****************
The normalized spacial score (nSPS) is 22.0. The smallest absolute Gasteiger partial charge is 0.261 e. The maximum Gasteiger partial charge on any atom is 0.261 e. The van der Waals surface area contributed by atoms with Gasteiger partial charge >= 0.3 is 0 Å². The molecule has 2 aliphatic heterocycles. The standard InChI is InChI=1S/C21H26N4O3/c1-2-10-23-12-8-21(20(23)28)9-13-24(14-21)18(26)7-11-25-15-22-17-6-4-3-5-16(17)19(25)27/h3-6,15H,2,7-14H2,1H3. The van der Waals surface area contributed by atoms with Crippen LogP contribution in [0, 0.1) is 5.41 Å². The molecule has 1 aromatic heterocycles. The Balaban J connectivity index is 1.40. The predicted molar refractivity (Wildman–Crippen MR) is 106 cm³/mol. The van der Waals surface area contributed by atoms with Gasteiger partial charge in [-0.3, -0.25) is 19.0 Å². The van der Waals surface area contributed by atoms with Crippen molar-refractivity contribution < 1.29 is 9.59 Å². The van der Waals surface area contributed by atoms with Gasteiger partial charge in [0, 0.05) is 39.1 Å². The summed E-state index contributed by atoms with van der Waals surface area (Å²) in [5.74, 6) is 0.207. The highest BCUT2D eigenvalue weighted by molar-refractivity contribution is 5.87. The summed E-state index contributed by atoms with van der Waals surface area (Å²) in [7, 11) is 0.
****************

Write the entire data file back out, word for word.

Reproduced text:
The normalized spacial score (nSPS) is 22.0. The smallest absolute Gasteiger partial charge is 0.261 e. The maximum Gasteiger partial charge on any atom is 0.261 e. The van der Waals surface area contributed by atoms with Gasteiger partial charge >= 0.3 is 0 Å². The molecule has 2 aliphatic heterocycles. The standard InChI is InChI=1S/C21H26N4O3/c1-2-10-23-12-8-21(20(23)28)9-13-24(14-21)18(26)7-11-25-15-22-17-6-4-3-5-16(17)19(25)27/h3-6,15H,2,7-14H2,1H3. The van der Waals surface area contributed by atoms with Crippen LogP contribution in [0, 0.1) is 5.41 Å². The molecule has 1 aromatic heterocycles. The Balaban J connectivity index is 1.40. The predicted molar refractivity (Wildman–Crippen MR) is 106 cm³/mol. The van der Waals surface area contributed by atoms with Gasteiger partial charge in [-0.3, -0.25) is 19.0 Å². The van der Waals surface area contributed by atoms with Crippen molar-refractivity contribution < 1.29 is 9.59 Å². The van der Waals surface area contributed by atoms with Gasteiger partial charge in [0, 0.05) is 39.1 Å². The summed E-state index contributed by atoms with van der Waals surface area (Å²) in [5.74, 6) is 0.207. The highest BCUT2D eigenvalue weighted by molar-refractivity contribution is 5.87. The summed E-state index contributed by atoms with van der Waals surface area (Å²) in [7, 11) is 0.